EMOTIONAL HEALTH
July 20, 2017

An Emotional Education

When schools help kids understand their emotions and their relationships with others better, it produces lifelong dividends.

When was the last time you had to calculate a square root? Or explain the consequences of the Punic Wars? It was probably a long time ago. Now think about the last time you had to deal with a relationship problem. That was probably much more recent. And that is why social and emotional learning programs have become so common in schools.

Children with the best grades in schools don't always have the most successful lives, and academic accomplishment and social skills don't always go together, as any nerd will tell you. Forming good social relationships may contribute more to a child's well-being as an adult than their youthful academic performance. So why not teach social and emotional skills in the classroom?

High school graduation rates were six percent higher among the more than 97,000 students who participated in the emotional skills programs compared to students not offered training. College graduation rates were 11 percent higher.

A number of programs that aim to do this have sprung up, with MindUP and Roots of Empathy two of the better-known ones. The programs aim to teach children to recognize and understand their emotions, feel empathy, and make good decisions. They emphasize the value and skills involved in building and maintaining relationships.

Studies on the effects of these programs have found them beneficial in the short run, but the current study looked at the longer-term effects of 82 programs designed to help students improve their emotional and social skills, tracking students from six months to 18 years after the programs ended. And it found a lot to be happy about.

High school graduation rates were six percent higher among the more than 97,000 students who participated in these programs compared to students not offered emotional skills training. College graduation rates were 11 percent higher. Drug use and behavioral problems were six percent lower, and diagnoses of mental health disorders 13.5 percent lower. Arrest rates dropped by 19 percent.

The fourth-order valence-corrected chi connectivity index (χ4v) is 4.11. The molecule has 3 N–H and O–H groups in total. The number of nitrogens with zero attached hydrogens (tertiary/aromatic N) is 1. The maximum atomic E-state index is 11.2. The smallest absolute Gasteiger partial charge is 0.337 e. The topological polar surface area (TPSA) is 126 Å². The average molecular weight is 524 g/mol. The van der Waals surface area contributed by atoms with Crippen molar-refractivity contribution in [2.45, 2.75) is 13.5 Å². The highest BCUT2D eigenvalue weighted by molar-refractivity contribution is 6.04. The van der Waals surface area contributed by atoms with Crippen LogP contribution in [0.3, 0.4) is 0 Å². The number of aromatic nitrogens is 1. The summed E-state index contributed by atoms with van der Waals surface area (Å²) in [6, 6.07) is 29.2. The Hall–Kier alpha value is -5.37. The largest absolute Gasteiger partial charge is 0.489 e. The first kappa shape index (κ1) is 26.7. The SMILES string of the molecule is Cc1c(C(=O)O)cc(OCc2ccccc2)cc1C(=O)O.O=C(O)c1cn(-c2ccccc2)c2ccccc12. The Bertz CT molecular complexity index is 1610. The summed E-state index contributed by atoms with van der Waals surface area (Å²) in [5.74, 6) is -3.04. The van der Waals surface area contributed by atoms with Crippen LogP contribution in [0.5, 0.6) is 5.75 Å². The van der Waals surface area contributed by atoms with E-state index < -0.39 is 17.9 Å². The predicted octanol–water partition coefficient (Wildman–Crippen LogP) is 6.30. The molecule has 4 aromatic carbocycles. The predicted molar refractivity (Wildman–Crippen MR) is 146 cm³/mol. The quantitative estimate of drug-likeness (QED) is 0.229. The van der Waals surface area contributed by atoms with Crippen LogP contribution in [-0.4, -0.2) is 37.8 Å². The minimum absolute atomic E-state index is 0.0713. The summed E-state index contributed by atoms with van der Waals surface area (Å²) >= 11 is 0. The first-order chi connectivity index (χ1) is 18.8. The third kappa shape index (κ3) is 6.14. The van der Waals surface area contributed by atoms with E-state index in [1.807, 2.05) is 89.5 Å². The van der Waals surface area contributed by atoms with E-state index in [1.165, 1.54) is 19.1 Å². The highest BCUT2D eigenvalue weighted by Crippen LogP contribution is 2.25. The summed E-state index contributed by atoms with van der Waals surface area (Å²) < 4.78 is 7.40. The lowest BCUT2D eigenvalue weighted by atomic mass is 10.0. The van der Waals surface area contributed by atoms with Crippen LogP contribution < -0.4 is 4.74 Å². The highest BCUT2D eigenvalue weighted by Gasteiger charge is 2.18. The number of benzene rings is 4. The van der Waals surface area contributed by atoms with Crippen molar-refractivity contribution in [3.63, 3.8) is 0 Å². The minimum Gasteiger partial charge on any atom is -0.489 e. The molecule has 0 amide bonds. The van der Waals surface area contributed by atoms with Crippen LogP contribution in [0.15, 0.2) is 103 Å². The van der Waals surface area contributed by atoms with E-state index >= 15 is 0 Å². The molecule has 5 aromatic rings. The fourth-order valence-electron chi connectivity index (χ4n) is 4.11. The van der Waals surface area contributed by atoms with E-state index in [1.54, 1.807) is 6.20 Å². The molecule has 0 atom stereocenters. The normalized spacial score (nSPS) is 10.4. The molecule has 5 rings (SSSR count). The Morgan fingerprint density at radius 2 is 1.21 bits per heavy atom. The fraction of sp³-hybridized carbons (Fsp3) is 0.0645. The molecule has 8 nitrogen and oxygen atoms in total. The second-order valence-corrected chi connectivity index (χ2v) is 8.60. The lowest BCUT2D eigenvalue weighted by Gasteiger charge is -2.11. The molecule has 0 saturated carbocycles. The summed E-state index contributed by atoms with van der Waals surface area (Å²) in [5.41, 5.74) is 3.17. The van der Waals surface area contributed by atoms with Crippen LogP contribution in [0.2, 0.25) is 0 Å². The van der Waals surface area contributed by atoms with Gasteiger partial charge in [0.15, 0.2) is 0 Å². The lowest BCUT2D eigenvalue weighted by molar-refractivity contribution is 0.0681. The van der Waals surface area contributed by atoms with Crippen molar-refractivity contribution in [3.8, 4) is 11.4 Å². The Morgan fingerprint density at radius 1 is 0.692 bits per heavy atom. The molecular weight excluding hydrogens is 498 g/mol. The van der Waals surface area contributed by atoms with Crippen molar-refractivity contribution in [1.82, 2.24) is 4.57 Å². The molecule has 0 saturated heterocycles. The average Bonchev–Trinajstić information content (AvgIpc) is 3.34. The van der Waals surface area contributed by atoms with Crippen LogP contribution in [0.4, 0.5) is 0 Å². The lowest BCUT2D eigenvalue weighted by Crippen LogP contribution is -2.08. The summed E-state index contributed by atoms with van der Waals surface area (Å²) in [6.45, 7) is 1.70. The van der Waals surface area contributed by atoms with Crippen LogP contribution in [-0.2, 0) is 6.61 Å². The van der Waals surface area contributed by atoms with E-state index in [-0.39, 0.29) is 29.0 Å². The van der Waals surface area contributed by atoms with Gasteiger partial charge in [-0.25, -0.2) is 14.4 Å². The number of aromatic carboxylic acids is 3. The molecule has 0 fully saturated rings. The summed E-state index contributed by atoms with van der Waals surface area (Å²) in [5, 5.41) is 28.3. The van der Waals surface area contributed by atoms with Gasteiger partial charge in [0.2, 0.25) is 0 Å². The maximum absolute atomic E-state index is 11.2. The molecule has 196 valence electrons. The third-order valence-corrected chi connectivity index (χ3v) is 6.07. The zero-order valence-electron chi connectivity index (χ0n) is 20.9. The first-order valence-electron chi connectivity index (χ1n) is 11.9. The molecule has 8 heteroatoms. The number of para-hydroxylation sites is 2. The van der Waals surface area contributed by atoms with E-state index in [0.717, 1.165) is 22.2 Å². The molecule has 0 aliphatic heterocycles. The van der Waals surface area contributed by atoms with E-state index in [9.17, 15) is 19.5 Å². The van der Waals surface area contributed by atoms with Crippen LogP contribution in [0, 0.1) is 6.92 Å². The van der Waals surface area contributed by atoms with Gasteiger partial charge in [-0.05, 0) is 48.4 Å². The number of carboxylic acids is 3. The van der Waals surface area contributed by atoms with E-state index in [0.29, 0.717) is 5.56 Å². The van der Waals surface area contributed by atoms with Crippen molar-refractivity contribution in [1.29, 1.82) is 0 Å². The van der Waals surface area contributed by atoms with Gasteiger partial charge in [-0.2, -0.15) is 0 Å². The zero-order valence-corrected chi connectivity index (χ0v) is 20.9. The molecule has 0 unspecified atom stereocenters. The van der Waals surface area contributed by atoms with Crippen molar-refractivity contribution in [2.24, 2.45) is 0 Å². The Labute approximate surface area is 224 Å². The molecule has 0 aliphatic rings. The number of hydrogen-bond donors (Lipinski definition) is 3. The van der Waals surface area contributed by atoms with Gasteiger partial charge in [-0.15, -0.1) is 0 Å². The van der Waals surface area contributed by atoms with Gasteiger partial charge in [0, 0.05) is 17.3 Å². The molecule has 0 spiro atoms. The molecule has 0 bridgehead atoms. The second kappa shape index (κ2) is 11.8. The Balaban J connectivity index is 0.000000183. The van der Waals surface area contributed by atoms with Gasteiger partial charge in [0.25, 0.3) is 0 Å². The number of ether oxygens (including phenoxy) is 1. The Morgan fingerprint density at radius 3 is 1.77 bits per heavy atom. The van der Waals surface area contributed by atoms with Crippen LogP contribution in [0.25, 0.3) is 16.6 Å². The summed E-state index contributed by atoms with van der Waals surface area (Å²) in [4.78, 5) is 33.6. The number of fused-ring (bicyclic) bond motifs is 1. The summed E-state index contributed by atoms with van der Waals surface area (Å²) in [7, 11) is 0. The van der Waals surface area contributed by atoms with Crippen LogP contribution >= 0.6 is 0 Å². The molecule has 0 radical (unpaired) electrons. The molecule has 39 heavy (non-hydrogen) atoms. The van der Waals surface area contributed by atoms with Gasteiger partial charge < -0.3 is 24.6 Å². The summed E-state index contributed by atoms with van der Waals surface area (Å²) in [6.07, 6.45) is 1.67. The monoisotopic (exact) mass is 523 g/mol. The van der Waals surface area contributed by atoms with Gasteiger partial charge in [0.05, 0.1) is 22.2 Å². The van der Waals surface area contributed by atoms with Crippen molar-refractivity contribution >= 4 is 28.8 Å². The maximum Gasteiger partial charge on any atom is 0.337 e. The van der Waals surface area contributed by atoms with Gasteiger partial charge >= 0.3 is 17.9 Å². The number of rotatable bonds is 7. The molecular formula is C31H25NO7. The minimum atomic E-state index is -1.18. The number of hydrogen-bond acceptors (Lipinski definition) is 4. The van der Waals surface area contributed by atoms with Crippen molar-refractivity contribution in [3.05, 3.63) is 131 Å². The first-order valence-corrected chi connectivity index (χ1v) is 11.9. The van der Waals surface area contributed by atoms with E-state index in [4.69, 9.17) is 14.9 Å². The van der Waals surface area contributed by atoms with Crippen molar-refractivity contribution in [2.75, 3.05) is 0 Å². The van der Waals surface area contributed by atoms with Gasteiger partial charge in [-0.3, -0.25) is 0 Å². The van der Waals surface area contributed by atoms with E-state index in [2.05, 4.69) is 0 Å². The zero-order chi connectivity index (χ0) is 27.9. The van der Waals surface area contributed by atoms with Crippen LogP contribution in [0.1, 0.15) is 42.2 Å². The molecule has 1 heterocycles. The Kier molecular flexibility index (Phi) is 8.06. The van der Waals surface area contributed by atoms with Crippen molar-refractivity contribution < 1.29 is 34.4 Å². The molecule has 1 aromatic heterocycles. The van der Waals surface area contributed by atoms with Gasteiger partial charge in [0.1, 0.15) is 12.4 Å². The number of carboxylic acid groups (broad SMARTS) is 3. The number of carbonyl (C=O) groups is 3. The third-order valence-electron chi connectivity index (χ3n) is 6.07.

Children benefitted from the programs regardless of their race, socioeconomic background or school location, and while the study can't prove that the social and emotional learning programs were responsible for these differences, they certainly don't seem to be hurting.

“Social-emotional learning programs teach the skills that children need to succeed and thrive in life,” Eva Oberle, study co-author and an Assistant Professor with the Human Early Learning Partnership in the University of British Columbia School of Population and Public Health, points out. Schools are an ideal place to teach these skills. Not only do they serve both the rich and the poor, but children spend a lot of time in them. It would be better if, instead of having to teach them as part of a special program, Oberle believes, schools integrated these ideas into their daily lessons.

“Teaching social-emotional learning in schools is a way to support individual children in their pathways to success, and it's also a way to promote better public health outcomes later in life,” Oberle says. “However, these skills need to be reinforced over time and we would like to see schools embed social-emotional learning systematically into the curriculum, rather than doing programs as a ‘one-off.’”

The study appears in Child Development and is freely available.
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